Finally found Philae!
Back in 2014, we were all very excited that the ESA had landed a spacecraft on the surface of a comet, but that excitement was tempered with a bit of uncertainty. The landing hadn't been a complete success, and the Philae lander bounced somewhere out of sight and, sadly, out of the sunlight it needed for power. Now, with the end of the mission approaching, the lander has been found—making its data even more useful.Read More
If you've ever wanted to dress up as your favorite Ghostbuster, then look no further.Read More
What hath science wrought?Read More
In space, no-one can hear you impregnate a planet.
Researchers at the University of Bern recently published a study which revealed that prebiotic chemicals, glycerine and phosphorus, were discovered in the Churyumov-Gerasimenko comet. While it might not sound like a sexy result, this study is actually evidence of panspermia: the theory that life was transferred to Earth through objects like asteroids, meteoroids, and comets.Read More
I mean, anything's possible.
ESA landing a robot on the surface of a comet was a monumental achievement that could teach us a lot about the formation of our solar system and others, but some people just aren't happy with space until ALIENS. Some UK astrobiologists have suggested that, due to characteristics of Comet 67p, the Philae lander—which has finally woken up again—could be about to find (microbial) aliens, but don't get too excited; they're kind of "the boys who cried aliens."Read More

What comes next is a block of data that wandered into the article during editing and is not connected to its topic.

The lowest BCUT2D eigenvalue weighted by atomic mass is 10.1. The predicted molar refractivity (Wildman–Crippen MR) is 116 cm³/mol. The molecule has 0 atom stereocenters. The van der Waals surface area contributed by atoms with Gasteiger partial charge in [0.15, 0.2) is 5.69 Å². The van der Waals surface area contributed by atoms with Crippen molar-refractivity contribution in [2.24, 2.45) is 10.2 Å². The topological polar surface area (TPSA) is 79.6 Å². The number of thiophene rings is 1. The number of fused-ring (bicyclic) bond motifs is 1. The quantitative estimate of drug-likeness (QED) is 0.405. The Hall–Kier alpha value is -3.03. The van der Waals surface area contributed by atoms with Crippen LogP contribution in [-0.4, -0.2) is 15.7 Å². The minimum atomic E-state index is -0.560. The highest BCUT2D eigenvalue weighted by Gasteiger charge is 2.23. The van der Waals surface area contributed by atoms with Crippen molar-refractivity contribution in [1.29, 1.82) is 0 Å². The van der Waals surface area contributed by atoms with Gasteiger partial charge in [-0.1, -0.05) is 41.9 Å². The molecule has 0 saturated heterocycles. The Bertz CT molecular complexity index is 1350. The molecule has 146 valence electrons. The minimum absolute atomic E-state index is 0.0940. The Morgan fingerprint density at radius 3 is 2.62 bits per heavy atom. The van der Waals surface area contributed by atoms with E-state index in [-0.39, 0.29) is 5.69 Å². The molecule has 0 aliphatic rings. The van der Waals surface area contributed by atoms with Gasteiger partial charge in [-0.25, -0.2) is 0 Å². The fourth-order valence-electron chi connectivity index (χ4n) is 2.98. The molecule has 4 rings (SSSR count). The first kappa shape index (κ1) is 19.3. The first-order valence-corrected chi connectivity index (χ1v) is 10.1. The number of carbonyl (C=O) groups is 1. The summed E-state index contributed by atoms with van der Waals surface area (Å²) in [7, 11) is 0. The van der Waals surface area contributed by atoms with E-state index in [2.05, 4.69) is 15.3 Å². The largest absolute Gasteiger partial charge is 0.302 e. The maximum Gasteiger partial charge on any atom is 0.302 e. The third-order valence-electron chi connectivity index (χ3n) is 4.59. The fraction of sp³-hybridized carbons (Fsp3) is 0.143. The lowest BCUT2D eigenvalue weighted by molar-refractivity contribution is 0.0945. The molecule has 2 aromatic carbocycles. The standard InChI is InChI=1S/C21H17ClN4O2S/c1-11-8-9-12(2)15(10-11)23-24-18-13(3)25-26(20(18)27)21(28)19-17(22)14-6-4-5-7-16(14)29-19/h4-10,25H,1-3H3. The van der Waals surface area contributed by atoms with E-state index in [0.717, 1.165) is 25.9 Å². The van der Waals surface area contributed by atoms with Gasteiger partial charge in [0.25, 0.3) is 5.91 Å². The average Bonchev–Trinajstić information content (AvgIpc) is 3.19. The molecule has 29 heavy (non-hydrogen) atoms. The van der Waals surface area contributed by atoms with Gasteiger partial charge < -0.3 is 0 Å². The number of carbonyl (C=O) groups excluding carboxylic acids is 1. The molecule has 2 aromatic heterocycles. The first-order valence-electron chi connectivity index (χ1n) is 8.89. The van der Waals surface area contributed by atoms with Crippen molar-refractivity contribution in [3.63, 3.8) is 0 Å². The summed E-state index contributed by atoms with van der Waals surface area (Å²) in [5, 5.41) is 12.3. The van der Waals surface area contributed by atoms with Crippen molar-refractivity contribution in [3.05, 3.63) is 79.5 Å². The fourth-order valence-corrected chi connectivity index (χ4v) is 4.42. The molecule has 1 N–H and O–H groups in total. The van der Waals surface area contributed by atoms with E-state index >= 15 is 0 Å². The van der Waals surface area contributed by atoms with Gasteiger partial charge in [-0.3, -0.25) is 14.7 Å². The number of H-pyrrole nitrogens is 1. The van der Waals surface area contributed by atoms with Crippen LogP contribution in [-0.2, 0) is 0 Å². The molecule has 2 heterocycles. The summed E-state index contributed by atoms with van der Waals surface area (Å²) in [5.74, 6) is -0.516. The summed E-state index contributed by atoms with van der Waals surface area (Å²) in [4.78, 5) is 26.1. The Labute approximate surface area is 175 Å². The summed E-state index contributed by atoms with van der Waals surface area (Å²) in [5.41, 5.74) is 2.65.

Like Philae, the rest of us would like to sleep until spring, please.
No matter what any agency-laden headlines might have you believe, ESA's Philae isn't hiding from us on purpose, and it will hopefully be able to tell us where it us relatively soon.Read More
Here are the moments from 2014 that made us laugh, cry, cheer and want to put on a ball gown in honor of the women and girls--both present and past--whose achievements in STEM are changing the world.Read More
At the beginning of November, I attended a lecture on the preparations for the Rosetta Mission launch of the Philae Lander at a museum in San Francisco hosted by the museum’s senior scientist, Isabel Hawkins.Read More